We might think the gender barriers are disappearing in the enterprise workspace, but not much seems to have changed. That was the general consensus at a recent Women in Analytics Network and Leadership Symposium hosted by Information Builders in Toronto.
The day’s event began with an overview of these statistics later sourced to a CanWIT page:
- Canadian women represent almost half of the overall Canadian workforce, yet they make up only 25 percent of the Canadian advanced technology workforce
- 52 percent of highly qualified females working in science, engineering and technology companies will quit their jobs within the first 10 years of their career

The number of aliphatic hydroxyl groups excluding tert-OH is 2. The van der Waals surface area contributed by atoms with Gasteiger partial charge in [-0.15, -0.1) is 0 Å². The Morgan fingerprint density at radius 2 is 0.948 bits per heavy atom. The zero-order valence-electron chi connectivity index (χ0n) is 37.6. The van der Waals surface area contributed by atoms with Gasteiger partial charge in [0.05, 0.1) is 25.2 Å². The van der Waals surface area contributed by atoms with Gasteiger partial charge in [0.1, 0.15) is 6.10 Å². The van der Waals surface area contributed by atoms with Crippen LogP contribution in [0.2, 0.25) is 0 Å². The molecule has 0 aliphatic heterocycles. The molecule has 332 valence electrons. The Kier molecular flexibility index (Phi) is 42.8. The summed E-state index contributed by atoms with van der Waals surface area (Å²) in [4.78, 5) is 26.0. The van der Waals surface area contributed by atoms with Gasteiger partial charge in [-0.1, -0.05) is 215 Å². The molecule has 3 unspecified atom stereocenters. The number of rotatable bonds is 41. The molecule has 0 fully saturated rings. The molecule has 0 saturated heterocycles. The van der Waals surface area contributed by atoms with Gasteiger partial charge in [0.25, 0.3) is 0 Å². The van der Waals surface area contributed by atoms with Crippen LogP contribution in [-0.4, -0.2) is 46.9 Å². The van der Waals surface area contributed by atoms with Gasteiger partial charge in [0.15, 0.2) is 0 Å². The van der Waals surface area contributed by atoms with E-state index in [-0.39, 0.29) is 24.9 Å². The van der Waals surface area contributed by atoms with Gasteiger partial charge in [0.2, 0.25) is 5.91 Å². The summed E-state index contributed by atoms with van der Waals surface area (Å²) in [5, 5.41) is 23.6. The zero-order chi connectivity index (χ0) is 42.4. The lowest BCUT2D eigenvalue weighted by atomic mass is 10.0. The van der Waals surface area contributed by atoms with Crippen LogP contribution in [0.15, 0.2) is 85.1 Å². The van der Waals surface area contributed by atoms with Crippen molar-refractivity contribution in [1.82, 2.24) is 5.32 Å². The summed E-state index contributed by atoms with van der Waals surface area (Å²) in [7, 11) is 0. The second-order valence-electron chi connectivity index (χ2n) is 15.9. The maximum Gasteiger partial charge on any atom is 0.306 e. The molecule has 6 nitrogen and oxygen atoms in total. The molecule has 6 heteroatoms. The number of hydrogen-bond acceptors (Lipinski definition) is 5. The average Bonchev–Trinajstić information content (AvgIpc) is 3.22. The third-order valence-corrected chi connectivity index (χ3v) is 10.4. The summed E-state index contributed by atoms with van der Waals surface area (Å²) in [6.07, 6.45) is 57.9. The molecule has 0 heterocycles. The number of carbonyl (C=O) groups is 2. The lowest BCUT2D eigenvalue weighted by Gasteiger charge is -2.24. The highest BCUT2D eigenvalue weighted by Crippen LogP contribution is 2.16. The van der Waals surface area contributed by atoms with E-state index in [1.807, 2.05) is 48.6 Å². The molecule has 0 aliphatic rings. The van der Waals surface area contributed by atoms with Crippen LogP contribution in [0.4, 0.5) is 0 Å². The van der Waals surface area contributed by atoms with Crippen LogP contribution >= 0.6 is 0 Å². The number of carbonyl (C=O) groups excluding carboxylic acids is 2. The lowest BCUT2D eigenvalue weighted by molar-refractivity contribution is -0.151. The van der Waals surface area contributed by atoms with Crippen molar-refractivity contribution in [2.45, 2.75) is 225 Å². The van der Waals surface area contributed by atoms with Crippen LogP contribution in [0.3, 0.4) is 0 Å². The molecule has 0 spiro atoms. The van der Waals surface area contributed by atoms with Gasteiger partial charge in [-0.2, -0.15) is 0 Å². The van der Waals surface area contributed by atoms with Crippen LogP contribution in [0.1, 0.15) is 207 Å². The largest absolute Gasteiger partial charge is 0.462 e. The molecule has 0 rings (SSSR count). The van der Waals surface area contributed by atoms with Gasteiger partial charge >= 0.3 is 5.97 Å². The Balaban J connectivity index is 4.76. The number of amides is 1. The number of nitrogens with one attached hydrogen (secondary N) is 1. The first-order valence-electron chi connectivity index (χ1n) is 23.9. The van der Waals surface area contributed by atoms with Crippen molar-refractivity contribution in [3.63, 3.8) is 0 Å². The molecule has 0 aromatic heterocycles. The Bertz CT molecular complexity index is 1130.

- 38 percent of women hold leadership roles in Canada, yet only 16 percent hold leadership roles in the corporate sector (compared with 59 percent in the education sector and 37 percent in government agencies)
- 37 percent of boards of directors and 17 percent of senior management teams have no female representation in the corporate sector to guide Canada’s future generation of women in technology
The frustration of the situation is perhaps best exemplified by symposium attendee Laura Perna, who has had a lifelong career in technology. Now a senior manager, Organizational BI, Finance at MTS Allstream, Perna says she was definitely in the minority when she graduated with a computer science degree in 1988.
Yet while attending her daughter’s graduation from the same program, she was disheartened to see the ratios of women to men hadn’t changed. “Statistically speaking, her graduating class looked exactly like mine. I really thought we were past this.”